Yes. “We may access, preserve and share your information in response to a legal request (like a search warrant, court order or subpoena) if we have a good faith belief that the law requires us to do so. This may include responding to legal requests from jurisdictions outside of the United States where we have a good faith belief that the response is required by law in that jurisdiction, affects users in that jurisdiction, and is consistent with internationally recognized standards.”

Yes. It is possible that LinkedIn may need to disclose personal information, profile information and/or information about user’s activities when required by subpoena or other legal process, or if LinkedIn has a good faith belief that disclosure is necessary to: investigate, prevent or take action regarding suspected or actual illegal activities or to assist government enforcement agencies; investigate and defend LinkedIn against any third party claims or allegations, or to protect the security or integrity of the site; or to exercise or protect the rights, property or personal safety of LinkedIn, users, employees, or others.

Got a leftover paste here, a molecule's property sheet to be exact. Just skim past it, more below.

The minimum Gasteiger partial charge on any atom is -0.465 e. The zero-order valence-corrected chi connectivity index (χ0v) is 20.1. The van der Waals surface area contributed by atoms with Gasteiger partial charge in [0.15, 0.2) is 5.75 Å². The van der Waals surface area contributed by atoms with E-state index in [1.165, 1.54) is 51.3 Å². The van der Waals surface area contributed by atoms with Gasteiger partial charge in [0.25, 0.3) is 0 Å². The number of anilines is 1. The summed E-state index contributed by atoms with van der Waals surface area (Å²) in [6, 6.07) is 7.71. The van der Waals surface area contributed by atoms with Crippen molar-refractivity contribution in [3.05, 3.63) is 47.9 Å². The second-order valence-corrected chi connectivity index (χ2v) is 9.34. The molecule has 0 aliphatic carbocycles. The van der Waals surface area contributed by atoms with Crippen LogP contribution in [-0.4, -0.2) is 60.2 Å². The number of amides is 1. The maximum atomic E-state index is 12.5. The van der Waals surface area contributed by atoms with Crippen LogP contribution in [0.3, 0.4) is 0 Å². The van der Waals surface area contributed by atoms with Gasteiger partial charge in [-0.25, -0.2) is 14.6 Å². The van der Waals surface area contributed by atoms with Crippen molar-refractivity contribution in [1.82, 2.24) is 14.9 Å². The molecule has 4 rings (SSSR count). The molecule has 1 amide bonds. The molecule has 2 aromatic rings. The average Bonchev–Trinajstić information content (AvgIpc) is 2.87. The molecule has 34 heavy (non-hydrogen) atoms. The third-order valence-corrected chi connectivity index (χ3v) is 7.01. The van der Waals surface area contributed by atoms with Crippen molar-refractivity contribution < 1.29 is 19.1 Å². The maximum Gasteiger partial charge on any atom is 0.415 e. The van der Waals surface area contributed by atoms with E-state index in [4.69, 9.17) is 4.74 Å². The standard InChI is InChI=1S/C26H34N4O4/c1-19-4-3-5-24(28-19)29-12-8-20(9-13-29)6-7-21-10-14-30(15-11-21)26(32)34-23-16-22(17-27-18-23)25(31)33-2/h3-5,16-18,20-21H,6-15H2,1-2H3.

Yes. LiveJournal may share PII with US Law enforcement officers to “investigate, prevent, or take action to prevent or stop illegal activities, suspected fraud, situations involving potential threats to the physical safety of any person, violations of LiveJournal’s [Terms Of Service], and/or if it is necessary to comply with, and/or cure a potential violation or breach of, U.S. law.”

Yes. Meetup may disclose PII when required by law, or if they have good-faith belief that such action is necessary to comply with a judicial proceeding, a court order or legal process, enforce the Terms of Service, respond to claims that your PII violates the rights of third parties, or protect the rights, property or personal safety of Meetup, its members and the public.

Yes. Information may be disclosed to protect or defend MySpace, its affiliates and employees; to ensure the safety of other users, fraud and risk management; or to comply with legal processes.

Yes. Nexopia “will fully cooperate with any request to release information to any law enforcement agency when a proper request is received.” (Including subpoena, and search warrants).